MIDI guitar is reinvented. Are the results worth it?
Boss is a guitar-oriented brand of Roland, which has long been a leading force for guitar synthesis. Understanding how Boss’ latest in this category fits in – the GM-800 Guitar Synthesis System – requires some history.
Roland’s first guitar synths started with early analog systems, then they came out with PCM-based units (meaning they use digital samples) with MIDI. Their well-known VG-series processors modeled a number of acoustic and electric guitars, along with a few basses and synths.
Remember the Roland D-50 synth in the ’80s, which combined sampled attacks with analog-like sustains? The rackmount GR-50 guitar synth combined a MIDI converter and a built-in synth that was similar to the D-110, a relative of the D-50.
Their GR-33 was the first floor unit that harbored sampled sounds, a converter to track your playing, expression pedals and footswitches, plus MIDI input and output. So it could record and play back MIDI data from a sequencer.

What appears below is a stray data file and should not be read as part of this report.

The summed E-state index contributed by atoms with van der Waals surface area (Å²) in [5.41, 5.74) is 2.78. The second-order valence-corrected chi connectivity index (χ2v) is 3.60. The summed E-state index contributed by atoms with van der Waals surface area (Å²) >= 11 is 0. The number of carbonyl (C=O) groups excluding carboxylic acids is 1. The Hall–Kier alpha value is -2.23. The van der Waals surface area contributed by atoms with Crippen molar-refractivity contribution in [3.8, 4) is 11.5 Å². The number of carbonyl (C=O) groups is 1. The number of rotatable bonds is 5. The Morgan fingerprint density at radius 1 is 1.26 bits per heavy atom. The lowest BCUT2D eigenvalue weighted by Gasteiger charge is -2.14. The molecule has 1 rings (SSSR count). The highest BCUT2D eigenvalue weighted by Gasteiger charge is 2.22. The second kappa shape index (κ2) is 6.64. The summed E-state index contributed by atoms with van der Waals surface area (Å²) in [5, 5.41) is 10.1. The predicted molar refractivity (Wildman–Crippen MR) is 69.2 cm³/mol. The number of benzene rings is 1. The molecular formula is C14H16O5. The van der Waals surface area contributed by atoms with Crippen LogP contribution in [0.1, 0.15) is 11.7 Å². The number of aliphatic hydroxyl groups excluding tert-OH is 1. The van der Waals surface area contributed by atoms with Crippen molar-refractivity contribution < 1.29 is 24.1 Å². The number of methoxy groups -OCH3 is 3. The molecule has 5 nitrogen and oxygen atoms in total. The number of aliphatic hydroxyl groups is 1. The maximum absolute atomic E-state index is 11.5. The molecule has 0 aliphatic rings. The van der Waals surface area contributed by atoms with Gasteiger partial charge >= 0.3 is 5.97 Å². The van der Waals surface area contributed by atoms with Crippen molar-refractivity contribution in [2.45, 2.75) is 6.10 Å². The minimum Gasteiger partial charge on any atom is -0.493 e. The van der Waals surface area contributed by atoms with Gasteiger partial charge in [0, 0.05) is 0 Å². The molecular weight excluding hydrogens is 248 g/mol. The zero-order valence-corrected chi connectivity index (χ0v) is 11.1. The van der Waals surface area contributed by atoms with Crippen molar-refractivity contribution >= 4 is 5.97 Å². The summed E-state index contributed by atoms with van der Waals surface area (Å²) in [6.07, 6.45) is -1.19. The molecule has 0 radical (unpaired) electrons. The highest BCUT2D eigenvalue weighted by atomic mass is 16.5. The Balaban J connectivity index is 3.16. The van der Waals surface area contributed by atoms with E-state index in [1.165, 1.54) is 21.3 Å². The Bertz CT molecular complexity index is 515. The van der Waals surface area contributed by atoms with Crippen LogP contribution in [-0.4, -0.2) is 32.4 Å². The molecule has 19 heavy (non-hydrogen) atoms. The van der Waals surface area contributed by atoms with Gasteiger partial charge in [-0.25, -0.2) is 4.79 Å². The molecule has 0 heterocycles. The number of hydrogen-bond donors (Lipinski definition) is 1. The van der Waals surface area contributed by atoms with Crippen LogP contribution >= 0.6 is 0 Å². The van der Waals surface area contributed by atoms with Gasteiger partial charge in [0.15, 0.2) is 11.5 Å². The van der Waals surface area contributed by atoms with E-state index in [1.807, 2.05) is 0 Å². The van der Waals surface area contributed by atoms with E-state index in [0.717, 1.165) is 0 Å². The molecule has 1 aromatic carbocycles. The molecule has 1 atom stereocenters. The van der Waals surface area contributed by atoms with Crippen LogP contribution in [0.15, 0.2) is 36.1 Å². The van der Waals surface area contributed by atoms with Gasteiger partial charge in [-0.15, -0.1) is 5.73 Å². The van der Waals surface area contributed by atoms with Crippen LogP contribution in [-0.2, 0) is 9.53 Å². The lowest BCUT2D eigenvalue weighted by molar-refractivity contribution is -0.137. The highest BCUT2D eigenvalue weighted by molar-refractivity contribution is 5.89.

But MIDI playback disappeared from subsequent guitar synths, and MIDI output was secondary to the introduction of Roland’s Composite Object Modeling System (COSM). COSM can model all kinds of things, from guitars and cabinets to mics.
More recently, the Roland GR-55 combined guitar modeling and PCM-based, subtractive synthesis in a single unit, allowing interesting hybrid patches. But although it could play and record MIDI data, input was limited to System Exclusive; internal sounds could not be triggered by a sequencer. Inexplicably, pitch bend was fixed at 24 semitones.